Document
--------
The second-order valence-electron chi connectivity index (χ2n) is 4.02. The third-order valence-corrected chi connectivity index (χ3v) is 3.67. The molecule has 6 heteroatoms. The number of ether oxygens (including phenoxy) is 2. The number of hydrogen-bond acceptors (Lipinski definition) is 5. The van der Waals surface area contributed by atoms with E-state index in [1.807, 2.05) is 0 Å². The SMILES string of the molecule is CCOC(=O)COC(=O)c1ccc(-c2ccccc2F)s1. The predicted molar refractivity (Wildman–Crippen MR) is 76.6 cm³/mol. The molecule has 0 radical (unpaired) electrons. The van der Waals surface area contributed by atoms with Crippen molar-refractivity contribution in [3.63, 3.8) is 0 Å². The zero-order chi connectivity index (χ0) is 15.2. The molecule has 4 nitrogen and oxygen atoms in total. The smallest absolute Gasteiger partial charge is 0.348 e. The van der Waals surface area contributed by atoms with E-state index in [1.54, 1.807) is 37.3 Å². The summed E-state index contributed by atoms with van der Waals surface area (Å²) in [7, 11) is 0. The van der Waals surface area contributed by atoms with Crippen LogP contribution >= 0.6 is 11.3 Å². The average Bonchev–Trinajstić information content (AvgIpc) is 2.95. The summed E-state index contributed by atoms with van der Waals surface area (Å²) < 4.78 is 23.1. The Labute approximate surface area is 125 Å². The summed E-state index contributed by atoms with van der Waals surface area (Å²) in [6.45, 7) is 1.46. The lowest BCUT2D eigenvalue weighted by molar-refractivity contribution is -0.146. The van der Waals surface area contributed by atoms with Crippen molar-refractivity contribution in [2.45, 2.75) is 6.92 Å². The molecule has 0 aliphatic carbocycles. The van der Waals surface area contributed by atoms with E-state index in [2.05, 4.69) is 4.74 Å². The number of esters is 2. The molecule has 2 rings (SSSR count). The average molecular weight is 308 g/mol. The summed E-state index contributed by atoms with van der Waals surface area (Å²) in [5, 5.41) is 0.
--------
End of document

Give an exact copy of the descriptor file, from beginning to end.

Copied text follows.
The second-order valence-electron chi connectivity index (χ2n) is 4.02. The third-order valence-corrected chi connectivity index (χ3v) is 3.67. The molecule has 6 heteroatoms. The number of ether oxygens (including phenoxy) is 2. The number of hydrogen-bond acceptors (Lipinski definition) is 5. The van der Waals surface area contributed by atoms with E-state index in [1.807, 2.05) is 0 Å². The SMILES string of the molecule is CCOC(=O)COC(=O)c1ccc(-c2ccccc2F)s1. The predicted molar refractivity (Wildman–Crippen MR) is 76.6 cm³/mol. The molecule has 0 radical (unpaired) electrons. The van der Waals surface area contributed by atoms with Crippen molar-refractivity contribution in [3.63, 3.8) is 0 Å². The zero-order chi connectivity index (χ0) is 15.2. The molecule has 4 nitrogen and oxygen atoms in total. The smallest absolute Gasteiger partial charge is 0.348 e. The van der Waals surface area contributed by atoms with E-state index in [1.54, 1.807) is 37.3 Å². The summed E-state index contributed by atoms with van der Waals surface area (Å²) in [7, 11) is 0. The van der Waals surface area contributed by atoms with Crippen LogP contribution >= 0.6 is 11.3 Å². The average Bonchev–Trinajstić information content (AvgIpc) is 2.95. The summed E-state index contributed by atoms with van der Waals surface area (Å²) < 4.78 is 23.1. The Labute approximate surface area is 125 Å². The summed E-state index contributed by atoms with van der Waals surface area (Å²) in [6.45, 7) is 1.46. The lowest BCUT2D eigenvalue weighted by molar-refractivity contribution is -0.146. The van der Waals surface area contributed by atoms with Crippen molar-refractivity contribution in [2.45, 2.75) is 6.92 Å². The molecule has 0 aliphatic carbocycles. The van der Waals surface area contributed by atoms with E-state index in [2.05, 4.69) is 4.74 Å². The number of esters is 2. The molecule has 2 rings (SSSR count). The average molecular weight is 308 g/mol. The summed E-state index contributed by atoms with van der Waals surface area (Å²) in [5, 5.41) is 0.